I respect them (obviously I wouldn’t have spoken at their conference if I didn’t), but as I am not at all their ideal customer, a lot of their material doesn’t really work for me.

  7. Another take on this is that content marketing is essential because of the education it provides customers. Giving away free content can educate customers to the point that they are interested in buying your product because they realize how valuable it is.

    When I first started reading Copyblogger, there’s no way that I was going to pay for a premium Genesis WordPress theme. Now, one year later, I’m about to make my first purchase (and I also recommend it to others).

    This isn’t because of sleezy sales tactics. It’s because I’ve been educated to the point that I can actually use the product. It’s brilliant.

    A real-world application of this (not that Copyblogger isn’t real-world) would be fishing. I like to fish, but most of the time I have no idea how a lure works. If the company would take the time to include instructions on the packaging that helps me catch fish, you better believe I’ll buy more of the lures. The problem is that I don’t know how to use the lure and I don’t catch fish. So not only do I not buy more lures, I don’t even want to go fishing anymore (except that I do because I know I’ll catch the big one next time).

    The point is that marketing doesn’t have to only be about sleezy sales tactics. It can also be about educating customers to help them succeed and need your products more.

    That’s my take.

  8. Wondering if you are giving away too much is a serious question that people have asked me many times. Somehow I think we forget that business is about developing tribes and relationships, not shoving sales down peoples throat. Most businesses are small, and that means that most of the time we are buying from the person we know and like. Free content allows people to know and like us. It is simple like that.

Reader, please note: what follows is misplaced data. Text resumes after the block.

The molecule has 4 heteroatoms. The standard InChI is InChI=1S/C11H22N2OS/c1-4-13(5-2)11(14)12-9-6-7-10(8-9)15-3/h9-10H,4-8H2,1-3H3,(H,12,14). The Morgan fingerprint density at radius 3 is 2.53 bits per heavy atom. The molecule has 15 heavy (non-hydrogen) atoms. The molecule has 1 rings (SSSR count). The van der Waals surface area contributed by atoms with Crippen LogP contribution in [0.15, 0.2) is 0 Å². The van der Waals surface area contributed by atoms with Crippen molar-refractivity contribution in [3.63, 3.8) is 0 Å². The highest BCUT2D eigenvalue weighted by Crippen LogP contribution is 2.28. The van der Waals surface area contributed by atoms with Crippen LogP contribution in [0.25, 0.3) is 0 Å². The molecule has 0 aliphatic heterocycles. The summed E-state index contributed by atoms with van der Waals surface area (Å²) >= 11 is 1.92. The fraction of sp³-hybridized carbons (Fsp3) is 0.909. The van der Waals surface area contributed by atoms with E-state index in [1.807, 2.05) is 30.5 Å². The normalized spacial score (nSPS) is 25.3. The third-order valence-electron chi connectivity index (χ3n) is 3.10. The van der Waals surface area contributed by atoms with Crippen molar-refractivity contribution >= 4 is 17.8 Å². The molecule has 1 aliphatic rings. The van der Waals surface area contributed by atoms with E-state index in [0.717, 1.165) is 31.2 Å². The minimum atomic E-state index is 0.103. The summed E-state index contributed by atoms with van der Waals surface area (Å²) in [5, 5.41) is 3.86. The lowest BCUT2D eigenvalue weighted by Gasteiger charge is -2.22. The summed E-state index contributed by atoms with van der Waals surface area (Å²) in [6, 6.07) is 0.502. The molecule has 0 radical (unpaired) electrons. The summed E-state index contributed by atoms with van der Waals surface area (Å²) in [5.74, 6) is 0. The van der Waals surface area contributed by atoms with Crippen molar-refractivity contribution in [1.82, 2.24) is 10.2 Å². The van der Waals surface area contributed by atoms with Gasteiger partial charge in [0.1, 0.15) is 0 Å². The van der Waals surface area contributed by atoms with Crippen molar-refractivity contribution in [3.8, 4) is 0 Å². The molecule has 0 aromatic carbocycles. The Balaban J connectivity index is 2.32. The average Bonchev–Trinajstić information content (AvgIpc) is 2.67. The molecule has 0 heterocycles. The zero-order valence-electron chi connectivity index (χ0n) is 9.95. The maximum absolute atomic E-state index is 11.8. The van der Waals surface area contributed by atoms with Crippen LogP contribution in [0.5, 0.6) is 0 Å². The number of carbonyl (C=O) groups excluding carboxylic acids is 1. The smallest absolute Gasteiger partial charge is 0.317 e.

But sure, it has to be good too.

  9. Sonia, Brian and Chris, I’ve loved the webinars so far.

    Being in Sydney means it’s way too early in the morning to attend live, so many thanks for making the replays available.

  10. That’s a really tough call. You both want to offer enticing content, but also have your own stash of private knowledge that can be used for consulting where you’re directly getting paid for it.

    It’s a fine line, but I think people can find it.

  11. Thanks for the share Sonia. Really worth checking this one out. Giving away too much content has the advantage and disadvantages itself. People are a different story altogether it depends on how they deals with it. Really loved the read.

  12. This is a fantastic post especially because i have always been wondering why business gives out so much, and do they intend to make money or customers when they have given out what should be bought. Thanks for unraveling the mystery.

  13. Great post Sonia… I would love to join the seminar, I hope I could clear out my schedule to join the webinar… Thanks for sharing…

  14. I think offering as much “free” content is possible is the best way to build relationships. Thank you for the very informative post.

  15. Hey Sonia,

    The idea of “free” is always an enticing deal but has boundaries. Customers or clients can see the word “free” and relate it to ideas like poor quality or inferior to other products or services. It’s important to not let low cost of products or services interfere with the quality of the product or service.

    Likewise, you are able to grow customer acceptance through their loyalty to your free offers. The more they are drawn to your business through some of the free items you offer, the more likely they will eventually see the value in some of the products and services that are offered for a price such as your webinars.

    Keep those awesome webinars coming!